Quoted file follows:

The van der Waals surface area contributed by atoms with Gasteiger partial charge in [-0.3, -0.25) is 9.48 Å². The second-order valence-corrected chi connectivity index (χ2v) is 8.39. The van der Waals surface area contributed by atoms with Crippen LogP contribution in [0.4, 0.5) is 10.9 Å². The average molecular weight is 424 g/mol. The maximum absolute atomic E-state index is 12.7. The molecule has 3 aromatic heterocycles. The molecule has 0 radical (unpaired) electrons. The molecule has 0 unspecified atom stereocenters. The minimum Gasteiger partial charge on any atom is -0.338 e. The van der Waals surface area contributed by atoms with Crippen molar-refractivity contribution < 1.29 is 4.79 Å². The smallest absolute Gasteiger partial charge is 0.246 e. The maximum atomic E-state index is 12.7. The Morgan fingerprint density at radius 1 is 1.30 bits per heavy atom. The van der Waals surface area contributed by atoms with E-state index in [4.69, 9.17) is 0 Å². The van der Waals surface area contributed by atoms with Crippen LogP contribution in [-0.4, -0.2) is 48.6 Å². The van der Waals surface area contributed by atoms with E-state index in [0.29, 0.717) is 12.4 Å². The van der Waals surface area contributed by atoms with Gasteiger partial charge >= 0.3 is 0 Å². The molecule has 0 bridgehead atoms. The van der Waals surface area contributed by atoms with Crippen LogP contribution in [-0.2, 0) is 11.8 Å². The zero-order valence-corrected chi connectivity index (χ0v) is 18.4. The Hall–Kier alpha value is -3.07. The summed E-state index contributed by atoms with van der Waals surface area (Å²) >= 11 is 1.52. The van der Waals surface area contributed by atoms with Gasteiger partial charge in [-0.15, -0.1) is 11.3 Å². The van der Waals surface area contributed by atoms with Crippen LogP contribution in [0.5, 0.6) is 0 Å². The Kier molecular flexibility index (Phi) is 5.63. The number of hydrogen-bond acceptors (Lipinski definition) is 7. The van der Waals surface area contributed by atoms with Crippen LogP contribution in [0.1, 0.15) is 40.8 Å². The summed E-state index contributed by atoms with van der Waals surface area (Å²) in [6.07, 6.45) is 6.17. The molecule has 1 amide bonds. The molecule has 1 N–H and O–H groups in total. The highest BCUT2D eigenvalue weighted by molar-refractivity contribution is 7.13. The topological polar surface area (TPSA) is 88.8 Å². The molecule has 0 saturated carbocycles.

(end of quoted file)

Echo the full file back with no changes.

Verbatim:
The van der Waals surface area contributed by atoms with Gasteiger partial charge in [-0.3, -0.25) is 9.48 Å². The second-order valence-corrected chi connectivity index (χ2v) is 8.39. The van der Waals surface area contributed by atoms with Crippen LogP contribution in [0.4, 0.5) is 10.9 Å². The average molecular weight is 424 g/mol. The maximum absolute atomic E-state index is 12.7. The molecule has 3 aromatic heterocycles. The molecule has 0 radical (unpaired) electrons. The molecule has 0 unspecified atom stereocenters. The minimum Gasteiger partial charge on any atom is -0.338 e. The van der Waals surface area contributed by atoms with Crippen molar-refractivity contribution < 1.29 is 4.79 Å². The smallest absolute Gasteiger partial charge is 0.246 e. The maximum atomic E-state index is 12.7. The Morgan fingerprint density at radius 1 is 1.30 bits per heavy atom. The van der Waals surface area contributed by atoms with E-state index in [4.69, 9.17) is 0 Å². The van der Waals surface area contributed by atoms with Crippen LogP contribution in [-0.4, -0.2) is 48.6 Å². The van der Waals surface area contributed by atoms with E-state index in [0.29, 0.717) is 12.4 Å². The van der Waals surface area contributed by atoms with Gasteiger partial charge >= 0.3 is 0 Å². The molecule has 0 bridgehead atoms. The van der Waals surface area contributed by atoms with Crippen LogP contribution in [-0.2, 0) is 11.8 Å². The zero-order valence-corrected chi connectivity index (χ0v) is 18.4. The Hall–Kier alpha value is -3.07. The summed E-state index contributed by atoms with van der Waals surface area (Å²) >= 11 is 1.52. The van der Waals surface area contributed by atoms with Gasteiger partial charge in [-0.15, -0.1) is 11.3 Å². The van der Waals surface area contributed by atoms with Crippen LogP contribution in [0.5, 0.6) is 0 Å². The Kier molecular flexibility index (Phi) is 5.63. The number of hydrogen-bond acceptors (Lipinski definition) is 7. The van der Waals surface area contributed by atoms with Crippen LogP contribution in [0.1, 0.15) is 40.8 Å². The summed E-state index contributed by atoms with van der Waals surface area (Å²) in [6.07, 6.45) is 6.17. The molecule has 1 amide bonds. The molecule has 1 N–H and O–H groups in total. The highest BCUT2D eigenvalue weighted by molar-refractivity contribution is 7.13. The topological polar surface area (TPSA) is 88.8 Å². The molecule has 0 saturated carbocycles.